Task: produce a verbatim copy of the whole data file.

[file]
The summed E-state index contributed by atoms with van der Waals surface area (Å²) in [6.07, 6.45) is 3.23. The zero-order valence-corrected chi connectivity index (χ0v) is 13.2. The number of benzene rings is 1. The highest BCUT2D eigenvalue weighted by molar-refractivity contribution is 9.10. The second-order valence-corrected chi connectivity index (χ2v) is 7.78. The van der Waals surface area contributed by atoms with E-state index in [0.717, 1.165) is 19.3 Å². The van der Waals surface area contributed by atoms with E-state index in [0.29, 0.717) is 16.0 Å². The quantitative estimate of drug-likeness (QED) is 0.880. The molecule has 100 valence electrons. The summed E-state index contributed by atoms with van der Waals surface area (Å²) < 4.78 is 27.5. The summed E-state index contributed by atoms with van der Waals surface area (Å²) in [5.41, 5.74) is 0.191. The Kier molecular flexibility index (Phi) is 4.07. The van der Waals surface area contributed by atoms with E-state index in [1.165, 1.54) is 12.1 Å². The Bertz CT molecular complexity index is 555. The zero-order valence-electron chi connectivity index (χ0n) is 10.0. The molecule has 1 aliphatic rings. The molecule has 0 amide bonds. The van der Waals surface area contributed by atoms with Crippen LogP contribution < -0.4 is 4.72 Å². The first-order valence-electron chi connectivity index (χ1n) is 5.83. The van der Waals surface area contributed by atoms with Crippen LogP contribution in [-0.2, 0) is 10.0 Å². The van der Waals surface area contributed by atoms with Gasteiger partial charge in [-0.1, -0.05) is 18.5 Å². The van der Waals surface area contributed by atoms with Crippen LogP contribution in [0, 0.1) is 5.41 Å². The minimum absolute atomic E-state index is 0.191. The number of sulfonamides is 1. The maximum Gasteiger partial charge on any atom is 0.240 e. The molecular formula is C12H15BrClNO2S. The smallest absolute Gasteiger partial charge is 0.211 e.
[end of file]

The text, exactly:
The summed E-state index contributed by atoms with van der Waals surface area (Å²) in [6.07, 6.45) is 3.23. The zero-order valence-corrected chi connectivity index (χ0v) is 13.2. The number of benzene rings is 1. The highest BCUT2D eigenvalue weighted by molar-refractivity contribution is 9.10. The second-order valence-corrected chi connectivity index (χ2v) is 7.78. The van der Waals surface area contributed by atoms with E-state index in [0.717, 1.165) is 19.3 Å². The van der Waals surface area contributed by atoms with E-state index in [0.29, 0.717) is 16.0 Å². The quantitative estimate of drug-likeness (QED) is 0.880. The molecule has 100 valence electrons. The summed E-state index contributed by atoms with van der Waals surface area (Å²) < 4.78 is 27.5. The summed E-state index contributed by atoms with van der Waals surface area (Å²) in [5.41, 5.74) is 0.191. The Kier molecular flexibility index (Phi) is 4.07. The van der Waals surface area contributed by atoms with E-state index in [1.165, 1.54) is 12.1 Å². The Bertz CT molecular complexity index is 555. The zero-order valence-electron chi connectivity index (χ0n) is 10.0. The molecule has 1 aliphatic rings. The molecule has 0 amide bonds. The van der Waals surface area contributed by atoms with Crippen LogP contribution < -0.4 is 4.72 Å². The first-order valence-electron chi connectivity index (χ1n) is 5.83. The van der Waals surface area contributed by atoms with Crippen LogP contribution in [-0.2, 0) is 10.0 Å². The van der Waals surface area contributed by atoms with Gasteiger partial charge in [-0.1, -0.05) is 18.5 Å². The van der Waals surface area contributed by atoms with Crippen LogP contribution in [0, 0.1) is 5.41 Å². The minimum absolute atomic E-state index is 0.191. The number of sulfonamides is 1. The maximum Gasteiger partial charge on any atom is 0.240 e. The molecular formula is C12H15BrClNO2S. The smallest absolute Gasteiger partial charge is 0.211 e.